BUFFALO, N.Y. — Lightning general manager Julien BriseBois this week characterized himself as a steward for the franchise’s rare assembly of talent, responsible for taking the risks necessary to ensure the team makes the most of its championship window. Stockpiles of draft picks can’t win the Stanley Cup this season, so the immediate chase takes priority.
Now, after one of the NHL’s busiest trade seasons came and went with the Lightning forced to be mostly an observer, BriseBois is doubling down that this year’s team has enough gas in the tank for a fourth straight run to the Cup final.
He did pick up reinforcements. Forwards Tanner Jeannot and Michael Eyssimont were the Lightning’s primary targets given the team’s lack of salary-cap space and trade assets, BriseBois said, and the Lightning acquired both, though Jeannot cost Tampa Bay five draft picks.
If history is an indicator, these moves likely will pan out, just as those for Nick Paul and Brandon Hagel have, and the ones for Blake Coleman and Barclay Goodrow did before that.
But they paled in comparison to the splashy moves some of the Lightning’s potential playoff opponents in the Eastern Conference made.
“We’re focused on our team,” BriseBois said Friday after the Lightning had a quiet deadline day, making no final move before the 3 p.m. deadline. “We’re trying to build the best iteration possible of our team, and I’m assuming my counterparts are trying to do the same thing with their respective clubs.
“We knew going in what our cap space was; we knew going in what our draft capital was. We knew what our roster makeup was and areas where we thought we could help the group be a harder team to eliminate come playoff time.”
Jeannot and Eyssimont should help the Lightning be harder to eliminate, BriseBois said. He hopes that Jeannot, Ross Colton and Paul can form a third line that causes opponents fits like the Yanni Gourde line once did. Eyssimont’s bread and butter is forechecking, and he can add speed to the bottom six. The Lightning like the upside he presents despite them being his third stop in less than two months.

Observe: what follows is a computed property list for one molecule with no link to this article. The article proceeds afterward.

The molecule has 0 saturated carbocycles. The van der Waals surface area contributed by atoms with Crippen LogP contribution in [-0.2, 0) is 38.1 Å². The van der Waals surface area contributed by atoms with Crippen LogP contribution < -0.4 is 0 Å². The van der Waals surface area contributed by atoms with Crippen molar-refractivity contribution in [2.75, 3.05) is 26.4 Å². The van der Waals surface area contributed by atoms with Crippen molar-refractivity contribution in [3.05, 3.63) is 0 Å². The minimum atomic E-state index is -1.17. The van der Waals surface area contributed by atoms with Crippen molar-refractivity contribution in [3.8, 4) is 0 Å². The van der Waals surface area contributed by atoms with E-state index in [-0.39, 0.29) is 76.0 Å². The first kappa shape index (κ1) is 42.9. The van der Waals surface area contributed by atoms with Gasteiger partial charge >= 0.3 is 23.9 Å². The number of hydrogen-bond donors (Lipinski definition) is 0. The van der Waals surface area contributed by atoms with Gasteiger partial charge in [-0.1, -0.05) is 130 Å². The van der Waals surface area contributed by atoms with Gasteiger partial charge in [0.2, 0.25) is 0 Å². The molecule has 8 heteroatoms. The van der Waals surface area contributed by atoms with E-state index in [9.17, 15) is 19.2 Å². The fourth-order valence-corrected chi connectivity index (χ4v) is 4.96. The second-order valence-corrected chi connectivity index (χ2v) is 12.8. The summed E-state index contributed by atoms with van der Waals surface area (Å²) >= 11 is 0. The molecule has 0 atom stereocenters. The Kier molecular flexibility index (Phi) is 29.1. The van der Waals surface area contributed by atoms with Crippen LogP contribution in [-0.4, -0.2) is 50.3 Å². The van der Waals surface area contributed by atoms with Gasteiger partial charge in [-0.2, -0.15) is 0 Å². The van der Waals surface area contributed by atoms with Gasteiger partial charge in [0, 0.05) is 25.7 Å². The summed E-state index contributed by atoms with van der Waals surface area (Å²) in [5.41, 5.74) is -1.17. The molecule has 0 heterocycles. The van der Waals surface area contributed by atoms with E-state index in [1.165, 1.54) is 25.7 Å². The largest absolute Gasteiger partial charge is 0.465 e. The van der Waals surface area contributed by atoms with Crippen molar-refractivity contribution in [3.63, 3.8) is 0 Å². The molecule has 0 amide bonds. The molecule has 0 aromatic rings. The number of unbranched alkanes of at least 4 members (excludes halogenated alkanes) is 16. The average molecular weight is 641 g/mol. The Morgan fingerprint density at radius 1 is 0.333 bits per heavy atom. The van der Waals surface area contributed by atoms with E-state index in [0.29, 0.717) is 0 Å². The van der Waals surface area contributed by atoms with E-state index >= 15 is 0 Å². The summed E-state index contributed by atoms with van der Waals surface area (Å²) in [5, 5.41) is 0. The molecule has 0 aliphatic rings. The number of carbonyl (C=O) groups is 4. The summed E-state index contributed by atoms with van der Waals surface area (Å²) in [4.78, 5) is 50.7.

BriseBois said he is fine with the Lightning’s defensemen, though Tampa Bay has struggled to defend of late, allowing four or more goals in four of the past five games. The Lightning moved right-shot defenseman Cal Foote in the Jeannot trade, but BriseBois said right-shot AHL Syracuse defensemen Darren Raddysh and Philippe Myers are suitable supplements.
The Lightning created cap space in the Eyssimont trade when San Jose took Vladislav Namestnikov and half of his salary, so they have space for callups if they need depth.
“So it’s not an area of concern for me,” BriseBois said of the defensemen. “I’ll put our D corps up against anyone else’s. We’re up there with some of the best D corps in the league.”
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Despite being linked to Anaheim right-shot defenseman John Klingberg, who was sent to Minnesota right before the deadline, BriseBois said that after acquiring Jeannot and Eyssimont, he expected a quiet deadline day.
“We didn’t have any particular targets going into (Friday),” BriseBois said. “Once (the Eyssimont) trade had been completed, as much as we were on the lookout for opportunities, we didn’t have anything going into (Friday) that we thought we were hoping to take advantage of.”
The Lightning would have been hard-pressed to make a blockbuster move comparable to the ones made by their conference competition. They’re in line for a first-round playoff rematch with the Maple Leafs, who acquired forwards Ryan O’Reilly and Sam Lafferty while retooling their defense. A Bruins team that the Lightning could play in the second round added forward Tyler Bertuzzi and defenseman Dmitry Orlov. Metropolitan Division teams the Rangers and Devils made flashy moves, acquiring Patrick Kane and Timo Meier, respectively.
But BriseBois conveyed confidence in his group, having faith that the Lightning will break out of their funk and be at their best entering the postseason. The Lightning are 1-2-2 in their past five games, their struggles characterized by sloppy play in their end.
“It’s going to happen over the course of a season,” BriseBois said. “It might be a little human nature, as much as we don’t want to admit it, that we have a little bit of a cushion with regards to securing a playoff spot. We’re playing against teams who often are in the midst of fighting for their playoff lives already at this point. And we haven’t necessarily matched the level of urgency of our opponents.
“And I have all the faith in the world in our players and our coaching staff that that will get resolved in the not too distant future.”
Contact Eduardo A. Encina at firstname.lastname@example.org. Follow @EddieintheYard.
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